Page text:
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Gujarat High Court Distinguished Between 'Public Order' And 'Law And Order'; Releases Detenue Under NDPS Act

PRIYANKA PREET
24 March 2022 3:59 PM GMT
Gujarat High Court Distinguished Between Public Order And Law And Order; Releases Detenue Under NDPS Act
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"Unless and until, the material is there to make out a case that the person has become a threat and menace to the Society so as to disturb the whole tempo of the society and that all social apparatus is in peril disturbing public order at the instance of such person, it cannot be said that the detenue is a person within the meaning of section 3(1) of the Act," the Gujarat High Court...

"Unless and until, the material is there to make out a case that the person has become a threat and menace to the Society so as to disturb the whole tempo of the society and that all social apparatus is in peril disturbing public order at the instance of such person, it cannot be said that the detenue is a person within the meaning of section 3(1) of the Act," the Gujarat High Court has upheld today. Justice AP Thaker was hearing a petition against the detention of the Petitioner by the Respondent authorities under Section 3(2) of the Prevention of Illicit Trafficking in Narcotic Drugs and Psychotropic Substances Act 1988.

The Petitioner contested that he was holding a medical license and a medical store. Further, he had already been released on anticipatory bail by the High Court along with the fact that this was a solitary offence regarding the selling of cough syrup in huge quantity to the other accused. Averring that the preventive detention fell within the four corners of Article 21 read with Article 22, it was submitted that the Petitioner be released. Reliance was placed on Rajesh Nagoraj Parate Through Wife Lalitaben Rajesh Parate Vs. State of Gujarat to bolster these contentions.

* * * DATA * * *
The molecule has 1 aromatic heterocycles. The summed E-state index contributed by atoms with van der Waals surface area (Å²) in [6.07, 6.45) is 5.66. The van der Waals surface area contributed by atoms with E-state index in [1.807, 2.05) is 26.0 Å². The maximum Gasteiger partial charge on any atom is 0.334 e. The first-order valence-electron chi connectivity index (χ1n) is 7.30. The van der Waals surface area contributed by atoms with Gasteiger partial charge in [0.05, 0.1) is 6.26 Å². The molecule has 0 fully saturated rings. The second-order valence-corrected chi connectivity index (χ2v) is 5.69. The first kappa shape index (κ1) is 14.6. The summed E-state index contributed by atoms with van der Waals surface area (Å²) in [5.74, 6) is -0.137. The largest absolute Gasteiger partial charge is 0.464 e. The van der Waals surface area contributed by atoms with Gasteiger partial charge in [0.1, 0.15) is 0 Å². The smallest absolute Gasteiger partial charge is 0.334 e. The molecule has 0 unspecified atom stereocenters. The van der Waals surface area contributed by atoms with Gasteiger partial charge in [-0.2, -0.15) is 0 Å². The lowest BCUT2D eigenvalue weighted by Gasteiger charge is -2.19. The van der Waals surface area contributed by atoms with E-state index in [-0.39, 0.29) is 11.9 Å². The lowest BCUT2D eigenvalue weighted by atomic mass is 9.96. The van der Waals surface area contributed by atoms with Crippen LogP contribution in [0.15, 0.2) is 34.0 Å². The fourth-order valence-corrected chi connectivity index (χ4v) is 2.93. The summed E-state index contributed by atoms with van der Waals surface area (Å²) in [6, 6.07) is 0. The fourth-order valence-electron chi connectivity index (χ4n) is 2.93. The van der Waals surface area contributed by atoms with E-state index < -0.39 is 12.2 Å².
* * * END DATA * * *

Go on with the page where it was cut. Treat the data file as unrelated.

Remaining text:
Per contra, the Respondent submitted that the offence of the Petitioner fell squarely within the environs of the NDPS Act and the Petitioner deserved to remain in detention. Relying on Banka Sneha Sheela Vs. State of Telangana [2021] 0 AIR(SC) 3656, it was contended:

"The mere successful obtaining of anticipatory bail/bail orders being the real ground for detaining the Detenu, there can be no doubt that the harm, danger or alarm or feeling of security among the general public spoken of in Section 2(a) of the Telangana Prevention of Dangerous Activities Act is make believe and totally absent in the facts of the present case."

The Bench noted that that it was admitted that cough syrup was indeed sold and yet anticipatory bail was granted to which no appeal was made before the High Court. After a careful examination of the provisions of the NDPS Act, the Bench concluded:

"However, in the present case, prima facie doubtful as to the involvement of the detenu which may fall under the definition of Illicit Trafficking in NDPS Act under Section 2(e)."

The Bench then ventured forth to observed that there was no material on record to show that the Petitioner was acting in a manner to disturb the tempo of the society under Section 3(1) of the NDPS Act. Reliance was placed on Pushker Mukherjee v/s. State of West Bengal [AIR 1970 SC 852] to create a distinction between "law and order" and "public order":

"A mere disturbance of law and order leading to disorder is thus not necessarily sufficient for action under the Preventive Detention Act but a disturbance which will affect public order comes within the scope of the Act."

Accordingly, the Bench allowed the petition and stated that simplicitor registration of FIR by itself cannot have any nexus with the breach of maintenance of public order and the authority cannot have recourse under the Act and no other relevant and cogent material existed for invoking powers under Section 3(1) of the Act.

Case Title: Manoj @ Munnabhai Ashwinbhai Somabhai Parmar Versus Director General Of Police

Case No.: C/SCA/19226/2021

Citation:

Click Here To Read/Download Judgment

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